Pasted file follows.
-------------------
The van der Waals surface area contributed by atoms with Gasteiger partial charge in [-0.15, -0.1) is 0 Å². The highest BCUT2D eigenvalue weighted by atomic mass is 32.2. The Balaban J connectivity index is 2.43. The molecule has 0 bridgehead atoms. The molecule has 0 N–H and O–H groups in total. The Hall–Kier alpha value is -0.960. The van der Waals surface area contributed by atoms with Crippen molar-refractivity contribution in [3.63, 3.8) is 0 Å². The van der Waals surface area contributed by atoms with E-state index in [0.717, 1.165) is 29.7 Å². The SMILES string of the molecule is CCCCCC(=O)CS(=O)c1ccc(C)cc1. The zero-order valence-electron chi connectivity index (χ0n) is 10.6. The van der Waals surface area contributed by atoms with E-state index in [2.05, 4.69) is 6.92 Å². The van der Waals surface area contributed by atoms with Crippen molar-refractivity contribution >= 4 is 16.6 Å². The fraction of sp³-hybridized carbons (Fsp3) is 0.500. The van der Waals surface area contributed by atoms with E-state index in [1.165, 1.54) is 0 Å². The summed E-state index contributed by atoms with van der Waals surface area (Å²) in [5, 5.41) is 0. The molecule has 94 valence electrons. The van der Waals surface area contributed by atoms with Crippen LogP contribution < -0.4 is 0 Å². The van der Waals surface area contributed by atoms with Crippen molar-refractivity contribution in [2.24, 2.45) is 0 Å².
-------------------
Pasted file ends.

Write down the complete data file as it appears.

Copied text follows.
The van der Waals surface area contributed by atoms with Gasteiger partial charge in [-0.15, -0.1) is 0 Å². The highest BCUT2D eigenvalue weighted by atomic mass is 32.2. The Balaban J connectivity index is 2.43. The molecule has 0 bridgehead atoms. The molecule has 0 N–H and O–H groups in total. The Hall–Kier alpha value is -0.960. The van der Waals surface area contributed by atoms with Crippen molar-refractivity contribution in [3.63, 3.8) is 0 Å². The van der Waals surface area contributed by atoms with E-state index in [0.717, 1.165) is 29.7 Å². The SMILES string of the molecule is CCCCCC(=O)CS(=O)c1ccc(C)cc1. The zero-order valence-electron chi connectivity index (χ0n) is 10.6. The van der Waals surface area contributed by atoms with E-state index in [2.05, 4.69) is 6.92 Å². The van der Waals surface area contributed by atoms with Crippen molar-refractivity contribution >= 4 is 16.6 Å². The fraction of sp³-hybridized carbons (Fsp3) is 0.500. The van der Waals surface area contributed by atoms with E-state index in [1.165, 1.54) is 0 Å². The summed E-state index contributed by atoms with van der Waals surface area (Å²) in [5, 5.41) is 0. The molecule has 94 valence electrons. The van der Waals surface area contributed by atoms with Crippen LogP contribution < -0.4 is 0 Å². The van der Waals surface area contributed by atoms with Crippen molar-refractivity contribution in [2.24, 2.45) is 0 Å².